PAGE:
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Educational Program Guides and Curricula

Educational Program Guides and Curricula

Afterschool Universe

Afterschool Universe Afterschool Universe is the curriculum for an out-of-school-time astronomy program for middle school students (roughly grades 6-8 or ages 11-14). Using hands-on activities and interdisciplinary teaching techniques, it explores basic astronomy concepts and takes participants on a journey through the universe.

Afterschool Universe offers an opportunity to run a well-tested and easily implemented program in your own local community. Designed for flexible implementation, it can be run as a science club, a summer camp, as a regular afterschool program, or many other formats.

The website includes a number of resources to help you run all or part of the program yourself, including a comprehensive manual with detailed activity instructions, background information, materials lists, and training videos to supplement the manual for certain activities.

Big Explosions and Strong Gravity

Big Explosions and Strong Gravity Big Explosions and Strong Gravity is the curriculum for a day-long event for middle-school youth (roughly grades 6-8 or ages 11-14) to learn about supernovae, black holes, and the ways that scientists study these exciting phenomena. Students participate in hands-on activities to learn about the creation and distribution of elements in the universe, how light can be broken up into rainbow colors so scientists can learn what distant objects are made of, and the exciting lives and deaths of large stars.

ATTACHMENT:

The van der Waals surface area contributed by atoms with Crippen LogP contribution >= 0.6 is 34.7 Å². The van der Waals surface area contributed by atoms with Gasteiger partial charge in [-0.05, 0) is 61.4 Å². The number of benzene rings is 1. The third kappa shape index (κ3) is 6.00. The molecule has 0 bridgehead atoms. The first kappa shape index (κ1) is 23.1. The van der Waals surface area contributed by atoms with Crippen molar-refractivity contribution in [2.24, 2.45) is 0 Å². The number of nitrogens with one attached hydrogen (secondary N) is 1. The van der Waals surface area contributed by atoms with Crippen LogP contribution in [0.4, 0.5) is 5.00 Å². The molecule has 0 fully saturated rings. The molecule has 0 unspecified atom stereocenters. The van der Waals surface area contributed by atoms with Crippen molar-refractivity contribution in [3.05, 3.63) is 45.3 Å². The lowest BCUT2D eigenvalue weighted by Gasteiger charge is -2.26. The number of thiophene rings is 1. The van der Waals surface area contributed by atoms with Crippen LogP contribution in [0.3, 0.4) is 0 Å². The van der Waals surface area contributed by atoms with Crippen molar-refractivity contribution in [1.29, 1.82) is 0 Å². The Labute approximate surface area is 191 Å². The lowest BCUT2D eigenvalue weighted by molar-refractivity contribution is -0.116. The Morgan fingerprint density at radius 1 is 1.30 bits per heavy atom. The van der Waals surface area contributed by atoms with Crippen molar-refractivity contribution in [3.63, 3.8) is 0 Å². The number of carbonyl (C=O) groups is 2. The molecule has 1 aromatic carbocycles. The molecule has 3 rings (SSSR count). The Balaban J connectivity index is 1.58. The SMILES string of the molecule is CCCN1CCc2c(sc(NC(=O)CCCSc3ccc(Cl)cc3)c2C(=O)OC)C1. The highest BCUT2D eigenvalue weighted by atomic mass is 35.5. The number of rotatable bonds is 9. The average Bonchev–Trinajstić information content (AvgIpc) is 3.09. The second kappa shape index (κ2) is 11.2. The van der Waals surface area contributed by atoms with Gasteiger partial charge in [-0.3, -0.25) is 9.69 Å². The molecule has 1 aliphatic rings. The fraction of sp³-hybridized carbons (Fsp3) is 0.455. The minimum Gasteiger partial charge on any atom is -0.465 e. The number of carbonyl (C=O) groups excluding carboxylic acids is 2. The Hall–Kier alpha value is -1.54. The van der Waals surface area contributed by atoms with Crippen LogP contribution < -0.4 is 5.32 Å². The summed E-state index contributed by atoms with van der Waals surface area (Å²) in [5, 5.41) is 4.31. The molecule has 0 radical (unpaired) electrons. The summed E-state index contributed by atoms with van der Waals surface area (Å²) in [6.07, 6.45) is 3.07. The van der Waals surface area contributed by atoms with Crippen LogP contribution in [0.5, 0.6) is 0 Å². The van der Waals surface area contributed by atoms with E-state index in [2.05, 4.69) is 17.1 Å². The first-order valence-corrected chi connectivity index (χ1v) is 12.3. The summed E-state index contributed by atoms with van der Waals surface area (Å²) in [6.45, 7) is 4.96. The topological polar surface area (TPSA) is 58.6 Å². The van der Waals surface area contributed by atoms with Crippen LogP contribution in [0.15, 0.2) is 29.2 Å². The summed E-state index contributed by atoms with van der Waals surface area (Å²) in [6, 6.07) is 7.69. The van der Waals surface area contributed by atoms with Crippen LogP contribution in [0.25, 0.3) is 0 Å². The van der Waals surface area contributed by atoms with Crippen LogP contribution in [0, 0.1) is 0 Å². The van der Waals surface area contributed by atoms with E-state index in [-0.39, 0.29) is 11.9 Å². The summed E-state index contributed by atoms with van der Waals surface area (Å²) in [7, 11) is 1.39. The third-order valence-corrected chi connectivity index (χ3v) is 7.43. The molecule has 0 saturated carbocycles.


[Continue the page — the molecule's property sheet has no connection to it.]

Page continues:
Big Explosions and Strong Gravity was developed in partnership with the Girl Scouts of Central Maryland, and is now available as a curriculum that can be run with a variety of audiences. The manual provides write-ups of each activity and the tools for astronomy-interested educators to run this program in their community.

Cosmic Times

Cosmic Times Cosmic Times is a series of curriculum support materials that trace the history of our understanding of the universe during the past 100 years, from Einstein's formulation of gravity to the discovery of dark energy. It consists of 6 posters, each resembling the front page of a newspaper from a particular time in this history, with articles describing the discoveries. The language of the articles mimics that of a newspaper from its respective era.

Cosmic Times was developed in collaboration with middle- and high-school teachers from Pennsylvania and Maryland. These pages provide student readings at three reading levels, background information for educators, and lesson plans related covering the background science and cross-disciplinary topics.

XMM-Newton Observatory Learning Center

XMM-Newton Observatory Learning Center XMM-Newton is a joint NASA-European Space Agency (ESA) orbiting observatory, designed to observe high-energy X-rays emitted from exotic astronomical objects such as pulsars, black holes and active galaxies. It was launched on December 10, 1999 from the ESA base at Kourou, French Guiana and continues to make observations today.

Learn more about XMM-Newton and the high energy sky using this mini-site, which was initially developed by the Education and Public Outreach Group at Sonoma State University.


A service of the High Energy Astrophysics Science Archive Research Center (HEASARC), Dr. Alan Smale (Director), within the Astrophysics Science Division (ASD) at NASA/GSFC

NASA Logo, National Aeronautics and Space Administration